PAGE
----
Texas came with a wedding ring. She met her husband, Dallas finance and real estate attorney Peter Dewar, when they were summer associates at Kemp Smith in El Paso. He was a Texan. They married during her last year of law school. When she graduated, she says, “He had lived a year in Miami, and so I thought it was only fair. I said, ‘Well, let me try Texas.’”
She started at the Dallas office of Weil, Gotshal & Manges as a summer associate, handling commercial litigation, finance services, arbitration and employment law. She stayed for 21 years, rising to partner, management committee member and co-head of the firm’s 160-lawyer complex commercial litigation practice, building a reputation as a litigator in both federal and state courtrooms and in tackling delicate internal investigations in corporate boardrooms.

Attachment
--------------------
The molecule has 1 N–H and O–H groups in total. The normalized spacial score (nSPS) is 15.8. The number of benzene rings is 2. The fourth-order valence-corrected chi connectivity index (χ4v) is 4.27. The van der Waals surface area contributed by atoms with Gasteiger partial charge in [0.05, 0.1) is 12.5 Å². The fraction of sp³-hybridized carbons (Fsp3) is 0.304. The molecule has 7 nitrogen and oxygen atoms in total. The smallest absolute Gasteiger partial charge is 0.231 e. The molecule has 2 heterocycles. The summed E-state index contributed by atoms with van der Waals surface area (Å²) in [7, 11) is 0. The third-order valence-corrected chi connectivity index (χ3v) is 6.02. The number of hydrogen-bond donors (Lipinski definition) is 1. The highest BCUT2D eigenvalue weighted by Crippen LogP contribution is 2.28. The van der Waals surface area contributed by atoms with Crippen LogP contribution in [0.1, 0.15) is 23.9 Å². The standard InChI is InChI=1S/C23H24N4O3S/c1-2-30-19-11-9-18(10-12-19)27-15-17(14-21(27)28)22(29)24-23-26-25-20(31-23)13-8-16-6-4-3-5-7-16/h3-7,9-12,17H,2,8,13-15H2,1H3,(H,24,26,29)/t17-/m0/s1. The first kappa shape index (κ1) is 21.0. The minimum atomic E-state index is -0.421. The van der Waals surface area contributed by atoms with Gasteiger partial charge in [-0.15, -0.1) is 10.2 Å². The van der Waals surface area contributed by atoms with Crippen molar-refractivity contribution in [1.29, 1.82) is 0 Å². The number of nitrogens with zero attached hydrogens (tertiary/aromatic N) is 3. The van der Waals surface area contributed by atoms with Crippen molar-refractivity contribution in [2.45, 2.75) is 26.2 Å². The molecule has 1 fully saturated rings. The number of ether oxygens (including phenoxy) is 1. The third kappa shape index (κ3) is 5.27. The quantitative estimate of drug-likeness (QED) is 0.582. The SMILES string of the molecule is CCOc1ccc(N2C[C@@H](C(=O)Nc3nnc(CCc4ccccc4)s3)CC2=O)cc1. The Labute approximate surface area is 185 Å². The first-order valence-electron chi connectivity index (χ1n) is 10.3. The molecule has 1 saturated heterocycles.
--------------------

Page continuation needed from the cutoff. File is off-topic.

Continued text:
“Usually at the beginning, those can be a little bit tense,” says Stephanie Anderson, Dallas market leader and managing director of AlixPartners. “They don’t really want to go through with the investigation, but they have to. And she does a really good job of building relationships with all of them and really making them understand the underlying evidence, but also helping walk them through what is the right solution.”
A notable case came in 2010, when NPR hired Ostolaza to conduct its internal investigation following the firing of Juan Williams, who was fired two days after making controversial remarks about Muslims while on air with Bill O’Reilly. Ostolaza was the lead in the highly publicized investigation that ended with, among other things, the news division head’s resignation.